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Sun, Jan. 19

Card gets you more than books at local library

JC AMBERLYN/Miner -- Rosa Jimenez reads a book at the Mohave County Library-Kingman Saturday.<br /><br /><!-- 1upcrlf2 --><br /><br /><!-- 1upcrlf2 -->

JC AMBERLYN/Miner -- Rosa Jimenez reads a book at the Mohave County Library-Kingman Saturday.<br /><br /><!-- 1upcrlf2 --><br /><br /><!-- 1upcrlf2 -->

KINGMAN - Sapphires, asters and three-day weekends may be some of the symbols most frequently associated with the month of September, but they're not the only ones - take the library card, for example.

Since 1987, September has been the American Library Association's "Library Card Sign-up Month," a month meant to promote the benefits libraries provide to their surrounding communities. But the library has come a long way from the popular image of a stolid, silent sanctuary - indeed, the local library at 3269 N. Burbank St. is actually a pretty happening place these days.

"We're having art classes, we're having book discussions, and it's really becoming more of a community center," said Senior Library Assistant Kristi Turman. "Our patron attendance just recently has increased dramatically. We have people waiting hours to have an appointment on the Internet, and there's also the fact that we provide free computer classes that allow people to learn new skills to help them become more competent as new jobs are harder to find."

In fact, nearly 8,000 people attended various library programs last year alone, in addition to the 29,000 patrons who checked out more than 170,000 items. And "items" is the most appropriate term, since the library has become much more than a repository for books. In addition to DVD films and audiobooks on tape and CD, Turman said the library is likely to begin stocking digital media as well.

"We just recently conducted a survey on what our patrons prefer more, e-books or digital MP3 audiobooks, and the Mohave County Library is going to be offering one of those items soon," she said. "We currently have 66,000 items we can provide at any one time."

Turman said she's particularly proud of the library's contract with Brainfuse, an online resource that allows local students to access a variety of homework and research assistance programs that link them directly to real-life tutors from around the country.

"It's live online homework help from expert tutors, tutors who are accredited," she said. "They can help you on science, math, English, etc., and it has an online whiteboard so you can chat with the tutors and they can explain with the written word and visually."

The software also includes resources for college students and adults, including a writing excellence center, which allows patrons to write a document, submit it to a tutor, and have it returned within 24 hours with grammatical corrections and compositional suggestions.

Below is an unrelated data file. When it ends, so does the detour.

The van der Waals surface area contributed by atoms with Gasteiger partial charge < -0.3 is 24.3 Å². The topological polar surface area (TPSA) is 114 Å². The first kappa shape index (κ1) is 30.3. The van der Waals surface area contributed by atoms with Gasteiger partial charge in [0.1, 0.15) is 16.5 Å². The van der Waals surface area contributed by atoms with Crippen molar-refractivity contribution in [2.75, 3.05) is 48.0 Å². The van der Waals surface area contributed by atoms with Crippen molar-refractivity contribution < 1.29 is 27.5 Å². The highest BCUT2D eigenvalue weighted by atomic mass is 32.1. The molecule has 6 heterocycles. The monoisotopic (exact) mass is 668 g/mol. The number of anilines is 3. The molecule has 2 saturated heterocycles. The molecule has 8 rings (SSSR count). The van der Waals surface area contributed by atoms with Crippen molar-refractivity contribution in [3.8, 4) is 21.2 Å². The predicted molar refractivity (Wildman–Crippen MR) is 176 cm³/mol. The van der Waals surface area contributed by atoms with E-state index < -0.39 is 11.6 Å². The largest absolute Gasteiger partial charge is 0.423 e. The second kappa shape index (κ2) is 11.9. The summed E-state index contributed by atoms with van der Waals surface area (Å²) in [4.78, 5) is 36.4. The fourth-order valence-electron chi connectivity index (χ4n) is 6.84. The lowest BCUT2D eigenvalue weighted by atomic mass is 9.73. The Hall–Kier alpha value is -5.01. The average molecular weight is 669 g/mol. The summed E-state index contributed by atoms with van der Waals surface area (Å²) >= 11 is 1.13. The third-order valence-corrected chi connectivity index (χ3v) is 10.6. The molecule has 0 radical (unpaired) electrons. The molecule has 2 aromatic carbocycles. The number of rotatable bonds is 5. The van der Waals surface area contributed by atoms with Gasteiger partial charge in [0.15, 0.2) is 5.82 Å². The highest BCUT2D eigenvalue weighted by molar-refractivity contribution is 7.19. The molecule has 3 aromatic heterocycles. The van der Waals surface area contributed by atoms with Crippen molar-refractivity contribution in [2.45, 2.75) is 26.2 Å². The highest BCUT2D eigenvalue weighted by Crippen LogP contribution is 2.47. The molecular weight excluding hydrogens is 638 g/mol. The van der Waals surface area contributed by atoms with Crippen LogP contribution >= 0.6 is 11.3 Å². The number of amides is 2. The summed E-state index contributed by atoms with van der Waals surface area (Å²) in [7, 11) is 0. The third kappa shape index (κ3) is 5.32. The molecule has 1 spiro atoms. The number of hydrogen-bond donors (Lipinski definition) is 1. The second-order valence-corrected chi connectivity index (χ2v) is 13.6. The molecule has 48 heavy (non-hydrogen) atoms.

"There's also a test center where you can practice SAT, ACT and state-aligned math, reading and writing tests," Turman said. "And then there's the Adult Learning Center which has one-on-one academic coaching as well as a practice test center that allows you to prepare for the U.S. Citizenship Test, pass your GED, or connect with an expert and learn Microsoft Word, Excel or PowerPoint. It will also help you with an expert to write a winning resume and cover letter."

The library also features a continually expanding selection of free adult programs, such as beginner painting lessons and in-depth book discussions, as well as featured guests and community meetings.

"This month we have a Scrabble club on the eighth from 2 to 4 p.m., and we're having a book discussion on a book by Tony Hillerman called 'Dance of the Dead' on the fourteenth from 1 to 3:30," Turman said. "Then we have a presentation by a couple of representatives from the Hualapai Indian tribe called, 'Who are the Hualapai?', and it's going to be a rich history of the tribe locally, and that's going to be Sept. 21 from 6 till 8 p.m."

Turman said there's a different set of programs each month, and the library is always on the lookout for new events to incorporate into its calendar, in addition to new materials for patrons to check out. "Last year 11,576 items were catalogued, that means new books that were brought into our system for Kingman alone," she said.

The library opens at 9 a.m. Monday through Saturday and closes at 6 p.m. Monday and Wednesday, 8 p.m. Tuesday and Thursday and 5 p.m. Friday and Saturday.

For more information on services and programs offered by the Mohave County Library, call (928) 692-2665 or visit

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